The Narcicyst On Subtle Racism: The Porky Pig and Ali Baba 1940s Clip

The Montreal rapper hates to break it to you, but your childhood was racist.

May 23 2014, 2:20pm

Racism isn’t dead, and it will probably never be. In the past few weeks examples range from Los Angeles Clippers owner, Donald Sterling’s disgusting beliefs about race and gender publicized, an African-Canadian highschool student was beaten while on-lookers hurled racial slurs at him, and Boston Bruins fans sending racist tweets at Montreal Canadiens defenseman, P.K. Subban, after scoring a game winning goal.

On a similar note, the Montreal-based emcee known as The Narcicyst is bringing your attention to what he feels is a more subtle form of racism. Cartoons have long been a part of our generation’s upbringing. However, brands like Disney and the Looney Tunes all featured racist stereotypes flying under the radar.

Disney is perhaps the most popular example to point to. A quick Google search could bring up a host of Disney racism theories. For example, the opening theme of Aladdin (1992) that is used to describe the setting (the Middle East). The line, “where they cut off your ear if they don't like your face. It's barbaric, but hey, it's home” was not well received by the American-Arab Anti-Discrimination Committee and was eventually edited in the film’s subsequent rerelease. Has anybody yet to find the irony in Aladdin's skin tone and accent compared to the antagonist, Jafar? Or in the 1994 film The Lion King, Mufasa’s lighter fur compared to his envious brother, Scar, who also happens to play the villain? Or maybe the group of singing black crows led by one bird named Jim Crow in 1941’s Dumbo. How about in the 1953 film adaptation of Peter Pan (originally written by J. M. Barrie) where Native American’s try to explain why their skin tone is different than Peter Pan and his group in the "What Made the Red Man Red?" song/scene. Can somebody please explain Disney's 1946 film, Song Of The South, to me?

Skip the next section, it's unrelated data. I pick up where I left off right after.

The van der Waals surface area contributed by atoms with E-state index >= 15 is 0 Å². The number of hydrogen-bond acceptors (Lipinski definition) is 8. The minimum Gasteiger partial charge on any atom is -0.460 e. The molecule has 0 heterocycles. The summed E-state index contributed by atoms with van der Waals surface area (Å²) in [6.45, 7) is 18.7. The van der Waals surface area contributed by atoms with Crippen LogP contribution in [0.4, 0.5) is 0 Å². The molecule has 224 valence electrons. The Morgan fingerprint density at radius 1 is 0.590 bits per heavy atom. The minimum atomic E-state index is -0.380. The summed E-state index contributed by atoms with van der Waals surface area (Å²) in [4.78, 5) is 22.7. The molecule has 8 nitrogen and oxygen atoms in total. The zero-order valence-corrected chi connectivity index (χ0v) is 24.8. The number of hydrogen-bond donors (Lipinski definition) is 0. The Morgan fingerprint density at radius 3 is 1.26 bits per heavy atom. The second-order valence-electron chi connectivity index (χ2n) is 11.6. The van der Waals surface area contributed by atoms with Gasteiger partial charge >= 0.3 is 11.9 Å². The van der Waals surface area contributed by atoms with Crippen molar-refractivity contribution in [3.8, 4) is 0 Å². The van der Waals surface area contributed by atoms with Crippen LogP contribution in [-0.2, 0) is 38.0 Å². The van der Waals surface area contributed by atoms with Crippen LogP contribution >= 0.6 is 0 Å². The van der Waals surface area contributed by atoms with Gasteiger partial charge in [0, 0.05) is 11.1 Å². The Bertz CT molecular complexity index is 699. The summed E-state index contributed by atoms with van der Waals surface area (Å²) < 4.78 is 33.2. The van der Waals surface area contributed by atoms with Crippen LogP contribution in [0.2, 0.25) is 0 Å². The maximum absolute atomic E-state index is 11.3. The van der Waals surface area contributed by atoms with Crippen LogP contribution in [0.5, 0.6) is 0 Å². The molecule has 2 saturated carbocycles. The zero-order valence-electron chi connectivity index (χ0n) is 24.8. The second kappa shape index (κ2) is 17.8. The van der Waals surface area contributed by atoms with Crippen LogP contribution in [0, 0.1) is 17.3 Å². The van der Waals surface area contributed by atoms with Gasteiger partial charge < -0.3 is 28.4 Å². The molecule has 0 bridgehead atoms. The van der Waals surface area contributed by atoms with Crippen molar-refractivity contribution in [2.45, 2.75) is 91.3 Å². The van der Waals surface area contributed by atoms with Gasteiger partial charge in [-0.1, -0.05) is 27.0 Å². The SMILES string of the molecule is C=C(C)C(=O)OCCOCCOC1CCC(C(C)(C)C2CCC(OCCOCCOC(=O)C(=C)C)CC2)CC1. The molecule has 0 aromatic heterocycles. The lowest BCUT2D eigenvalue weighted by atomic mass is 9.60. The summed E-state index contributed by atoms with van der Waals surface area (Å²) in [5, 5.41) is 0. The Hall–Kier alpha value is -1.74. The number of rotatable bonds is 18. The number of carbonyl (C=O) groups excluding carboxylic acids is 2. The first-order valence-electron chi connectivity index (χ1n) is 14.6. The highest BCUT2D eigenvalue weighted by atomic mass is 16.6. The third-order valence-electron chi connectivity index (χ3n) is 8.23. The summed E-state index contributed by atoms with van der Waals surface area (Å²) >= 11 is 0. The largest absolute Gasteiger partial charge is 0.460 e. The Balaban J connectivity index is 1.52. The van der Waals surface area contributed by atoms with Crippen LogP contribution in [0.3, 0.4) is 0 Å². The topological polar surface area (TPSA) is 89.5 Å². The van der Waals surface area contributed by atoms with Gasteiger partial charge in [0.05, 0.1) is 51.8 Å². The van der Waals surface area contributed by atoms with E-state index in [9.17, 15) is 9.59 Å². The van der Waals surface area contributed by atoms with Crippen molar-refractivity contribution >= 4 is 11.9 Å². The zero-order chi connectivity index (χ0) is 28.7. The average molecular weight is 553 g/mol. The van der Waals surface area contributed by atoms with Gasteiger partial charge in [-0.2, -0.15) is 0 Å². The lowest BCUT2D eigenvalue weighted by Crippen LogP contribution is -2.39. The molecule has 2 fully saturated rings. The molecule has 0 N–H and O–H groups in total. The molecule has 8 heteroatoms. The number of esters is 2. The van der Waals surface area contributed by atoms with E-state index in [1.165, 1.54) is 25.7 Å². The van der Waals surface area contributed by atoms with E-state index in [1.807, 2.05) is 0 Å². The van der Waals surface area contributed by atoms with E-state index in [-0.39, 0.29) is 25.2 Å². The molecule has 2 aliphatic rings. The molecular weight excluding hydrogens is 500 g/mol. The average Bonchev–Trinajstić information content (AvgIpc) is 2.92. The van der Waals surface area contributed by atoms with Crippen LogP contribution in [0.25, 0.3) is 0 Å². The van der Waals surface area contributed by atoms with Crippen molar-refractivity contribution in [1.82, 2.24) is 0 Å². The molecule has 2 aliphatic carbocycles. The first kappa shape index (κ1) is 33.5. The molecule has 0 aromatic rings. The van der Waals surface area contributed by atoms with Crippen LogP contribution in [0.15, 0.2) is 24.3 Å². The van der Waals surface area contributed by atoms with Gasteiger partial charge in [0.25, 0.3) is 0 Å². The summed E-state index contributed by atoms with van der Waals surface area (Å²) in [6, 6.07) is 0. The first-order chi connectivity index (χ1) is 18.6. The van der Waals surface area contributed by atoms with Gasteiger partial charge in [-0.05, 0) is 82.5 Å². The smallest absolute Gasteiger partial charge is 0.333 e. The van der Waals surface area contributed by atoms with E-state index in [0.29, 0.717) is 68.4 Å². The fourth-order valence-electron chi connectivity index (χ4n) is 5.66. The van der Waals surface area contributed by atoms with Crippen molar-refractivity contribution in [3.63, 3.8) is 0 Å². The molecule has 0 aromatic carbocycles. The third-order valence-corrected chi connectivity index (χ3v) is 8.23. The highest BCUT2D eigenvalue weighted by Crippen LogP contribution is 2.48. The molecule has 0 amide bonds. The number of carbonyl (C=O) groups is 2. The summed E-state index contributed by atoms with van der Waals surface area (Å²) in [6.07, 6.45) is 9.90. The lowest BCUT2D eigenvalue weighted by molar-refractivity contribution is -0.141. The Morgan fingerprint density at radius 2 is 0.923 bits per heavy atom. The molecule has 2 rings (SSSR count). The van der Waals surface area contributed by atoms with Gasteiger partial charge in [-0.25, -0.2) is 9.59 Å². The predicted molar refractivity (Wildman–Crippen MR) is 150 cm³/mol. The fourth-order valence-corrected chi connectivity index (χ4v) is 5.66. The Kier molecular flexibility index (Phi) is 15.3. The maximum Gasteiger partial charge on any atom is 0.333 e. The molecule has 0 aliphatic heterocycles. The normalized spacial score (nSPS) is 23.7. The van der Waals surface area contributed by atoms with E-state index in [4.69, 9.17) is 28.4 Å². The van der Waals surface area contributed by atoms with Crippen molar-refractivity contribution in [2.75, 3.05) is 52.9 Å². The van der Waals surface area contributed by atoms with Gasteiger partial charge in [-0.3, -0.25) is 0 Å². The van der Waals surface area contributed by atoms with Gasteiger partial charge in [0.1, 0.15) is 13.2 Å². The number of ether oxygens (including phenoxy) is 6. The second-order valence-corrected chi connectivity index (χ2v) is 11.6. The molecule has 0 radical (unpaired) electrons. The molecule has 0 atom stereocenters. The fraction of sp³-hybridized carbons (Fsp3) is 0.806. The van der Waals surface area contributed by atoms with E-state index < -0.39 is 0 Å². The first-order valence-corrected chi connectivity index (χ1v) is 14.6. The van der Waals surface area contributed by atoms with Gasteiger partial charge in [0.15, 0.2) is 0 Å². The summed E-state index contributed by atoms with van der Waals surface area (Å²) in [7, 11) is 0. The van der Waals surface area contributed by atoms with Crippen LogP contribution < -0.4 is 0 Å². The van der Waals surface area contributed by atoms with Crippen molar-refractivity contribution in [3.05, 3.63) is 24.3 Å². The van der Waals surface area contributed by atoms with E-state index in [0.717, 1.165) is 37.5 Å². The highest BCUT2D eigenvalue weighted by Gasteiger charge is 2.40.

The Narcicyst chose to direct his focus towards the Porky Pig and Ali Baba feud in the 1940s Looney Tunes clip. Acting on a tip while the U.S. forces are off doing who knows what in Boston, Porky Pig is left to defend a palace (read: US Military base) against Ali Baba and his Dirty Sleeves, definitely sounds like an Al-Qaeda terrorist group. Camels, used car salesman, dislike for pork, a terrorist group, suicide bombers and a whole lot of other Middle Eastern stereotypes mixed into a weird racist gumbo we were fed as kids.

In a short song and collaborative shirt with Montreal's The Fake Store, Narcy’ attempts to subvert the stereotypes being displayed by the Looney Toons cartoon. In the same realm as fellow Canadians, Adbusters, the project attempts to show of ridiculous these messages are. Check out "Cartoon Racist" by The Narcicyst today and be on the look out for the first two Cartoon Racists shirts released with The Fake Store on June 1st. You can purchase it online through The Narcicyst's online store or The Fake Store in Montreal.

And finally, be sure to critically engage with whatever media you consume. Unless you are cool with believing your home will be raided by a band of suicidal Arab men known as Ali Baba & his Dirty Sleeves.

Osman Ahmed is a writer living Toronto. He's on Twitter.


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